I was raised on Star Trek. As a baby, I’d watch the Original Series reruns and new episodes of Next Generation. I have very distinct memories of watching the finales of DS9 and Voyager. I enjoyed Enterprise as a teenager. And now, as an adult, I get to watch an all new Star Trek – Star Trek Discovery.
Discovery’s main character isn’t the captain this time around. Set 10 years before the original series, Discovery focuses on First Officer Michael Burnham, a human raised on Vulcan. She tries to stay logical but those pesky human emotions get in the way most of the time. Especially when her ship comes across the Klingons in the first encounter between human and Klingon in 100 years. From the first episode, it’s obvious Michael has a dark past with the Klingons. Can she approach this logically or will humanity win out?
As with other Star Trek series, the beauty is in the side characters. My favorite after only one episode is Lt. Saru, an all new alien. His species is known for seeing the worst in situations, and he says they evolved to sense the coming of death. He’s played by the incredible Doug Jones, one of my favorites. I can’t wait for more from Saru.
As you may have noticed, I’ve only seen one episode. I loved this episode, it gave me high hopes for the series. But CBS is making the series (minus this episode) exclusive to their subscription service. Meaning any Star Trek fan who wants to watch the new series has to pay CBS in order to do so. To me, this is ridiculous for various reasons.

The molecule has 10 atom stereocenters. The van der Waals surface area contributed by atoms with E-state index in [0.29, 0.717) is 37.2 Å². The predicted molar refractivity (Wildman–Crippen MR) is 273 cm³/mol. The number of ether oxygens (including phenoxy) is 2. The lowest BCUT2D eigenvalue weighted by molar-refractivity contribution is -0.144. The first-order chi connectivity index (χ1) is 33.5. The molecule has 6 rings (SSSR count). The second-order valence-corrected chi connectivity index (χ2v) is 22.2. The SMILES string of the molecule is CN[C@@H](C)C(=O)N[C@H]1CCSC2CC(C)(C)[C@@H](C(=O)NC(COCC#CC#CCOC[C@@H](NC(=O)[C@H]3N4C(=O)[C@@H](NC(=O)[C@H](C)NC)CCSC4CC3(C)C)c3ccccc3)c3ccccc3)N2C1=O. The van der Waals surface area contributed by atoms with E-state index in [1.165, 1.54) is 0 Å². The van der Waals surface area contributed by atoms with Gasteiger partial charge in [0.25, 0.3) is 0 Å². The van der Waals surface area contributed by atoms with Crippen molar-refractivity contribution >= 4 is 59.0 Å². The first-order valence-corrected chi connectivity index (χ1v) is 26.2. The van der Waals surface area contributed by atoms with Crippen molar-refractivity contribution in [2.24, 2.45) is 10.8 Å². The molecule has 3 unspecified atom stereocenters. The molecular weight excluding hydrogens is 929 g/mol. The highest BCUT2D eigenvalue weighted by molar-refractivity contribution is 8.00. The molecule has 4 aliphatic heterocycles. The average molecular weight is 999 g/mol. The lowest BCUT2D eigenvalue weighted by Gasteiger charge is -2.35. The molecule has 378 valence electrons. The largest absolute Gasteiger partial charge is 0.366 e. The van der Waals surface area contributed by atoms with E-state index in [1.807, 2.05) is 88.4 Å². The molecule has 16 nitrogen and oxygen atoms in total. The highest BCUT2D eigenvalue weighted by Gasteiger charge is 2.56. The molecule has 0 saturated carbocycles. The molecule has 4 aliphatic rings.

Every other Star Trek has been aired like normal on TV, except this one. It really makes it seem like CBS is using Star Trek fans to get money. I’ve seen fans on both sides – those who will happily sign up and pay in order to see this new show, and those who think it’s bull and refuse to. I’m in the second camp. I think it’s absolutely a ploy by CBS to use Star Trek fans to gain money. I tried to look up a reason for this decision, to see what CBS had to say for itself, and what I found was an explanation that made little sense to me. The reasoning was that sci-fi is not a category doing well on TV right now and finding sponsors for ads would be difficult.
There are two main issues with this. One, it’s a new Star Trek. Millions would be tuning in. Finding sponsors for a new Star Trek doesn’t seem all that hard. Second, one of the CBS subscription options is to have limited commercials. Wouldn’t that mean still having to find sponsors?
Their decision and reasoning is ridiculous to me. Does that mean I’ll never cave and subscribe so I can continue my Star Trek love? No, most likely I will and I will love every minute of it. I’m thrilled that there’s new Star Trek in the world. I just wish it was actually freely accessible to everyone.
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